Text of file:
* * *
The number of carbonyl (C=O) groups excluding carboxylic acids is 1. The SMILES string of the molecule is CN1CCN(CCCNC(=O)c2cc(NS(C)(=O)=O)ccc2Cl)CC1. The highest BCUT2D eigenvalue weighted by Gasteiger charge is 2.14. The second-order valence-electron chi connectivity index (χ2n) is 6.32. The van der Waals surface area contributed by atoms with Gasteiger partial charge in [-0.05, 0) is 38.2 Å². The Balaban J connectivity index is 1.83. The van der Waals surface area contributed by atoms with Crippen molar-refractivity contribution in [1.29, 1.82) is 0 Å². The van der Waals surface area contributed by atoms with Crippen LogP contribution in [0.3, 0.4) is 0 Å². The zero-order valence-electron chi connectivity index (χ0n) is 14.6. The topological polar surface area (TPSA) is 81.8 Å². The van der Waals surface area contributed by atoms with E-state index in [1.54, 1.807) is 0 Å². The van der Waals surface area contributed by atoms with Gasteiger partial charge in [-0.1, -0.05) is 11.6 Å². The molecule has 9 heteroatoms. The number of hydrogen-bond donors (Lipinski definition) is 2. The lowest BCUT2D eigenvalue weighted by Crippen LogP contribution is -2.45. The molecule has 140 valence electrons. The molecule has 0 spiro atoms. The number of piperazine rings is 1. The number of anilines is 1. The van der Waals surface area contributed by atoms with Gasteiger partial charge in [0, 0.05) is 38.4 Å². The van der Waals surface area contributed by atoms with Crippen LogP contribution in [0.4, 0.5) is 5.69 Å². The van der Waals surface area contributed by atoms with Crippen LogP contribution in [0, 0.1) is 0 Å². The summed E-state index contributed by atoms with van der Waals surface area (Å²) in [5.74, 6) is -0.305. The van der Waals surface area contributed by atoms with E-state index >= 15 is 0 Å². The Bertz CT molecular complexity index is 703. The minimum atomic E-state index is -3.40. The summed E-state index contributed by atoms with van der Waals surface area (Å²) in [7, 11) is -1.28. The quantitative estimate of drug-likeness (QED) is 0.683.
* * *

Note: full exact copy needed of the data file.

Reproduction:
The number of carbonyl (C=O) groups excluding carboxylic acids is 1. The SMILES string of the molecule is CN1CCN(CCCNC(=O)c2cc(NS(C)(=O)=O)ccc2Cl)CC1. The highest BCUT2D eigenvalue weighted by Gasteiger charge is 2.14. The second-order valence-electron chi connectivity index (χ2n) is 6.32. The van der Waals surface area contributed by atoms with Gasteiger partial charge in [-0.05, 0) is 38.2 Å². The Balaban J connectivity index is 1.83. The van der Waals surface area contributed by atoms with Crippen molar-refractivity contribution in [1.29, 1.82) is 0 Å². The van der Waals surface area contributed by atoms with Crippen LogP contribution in [0.3, 0.4) is 0 Å². The zero-order valence-electron chi connectivity index (χ0n) is 14.6. The topological polar surface area (TPSA) is 81.8 Å². The van der Waals surface area contributed by atoms with E-state index in [1.54, 1.807) is 0 Å². The van der Waals surface area contributed by atoms with Gasteiger partial charge in [-0.1, -0.05) is 11.6 Å². The molecule has 9 heteroatoms. The number of hydrogen-bond donors (Lipinski definition) is 2. The lowest BCUT2D eigenvalue weighted by Crippen LogP contribution is -2.45. The molecule has 140 valence electrons. The molecule has 0 spiro atoms. The number of piperazine rings is 1. The number of anilines is 1. The van der Waals surface area contributed by atoms with Gasteiger partial charge in [0, 0.05) is 38.4 Å². The van der Waals surface area contributed by atoms with Crippen LogP contribution in [0.4, 0.5) is 5.69 Å². The van der Waals surface area contributed by atoms with Crippen LogP contribution in [0, 0.1) is 0 Å². The summed E-state index contributed by atoms with van der Waals surface area (Å²) in [5.74, 6) is -0.305. The van der Waals surface area contributed by atoms with E-state index >= 15 is 0 Å². The Bertz CT molecular complexity index is 703. The minimum atomic E-state index is -3.40. The summed E-state index contributed by atoms with van der Waals surface area (Å²) in [7, 11) is -1.28. The quantitative estimate of drug-likeness (QED) is 0.683.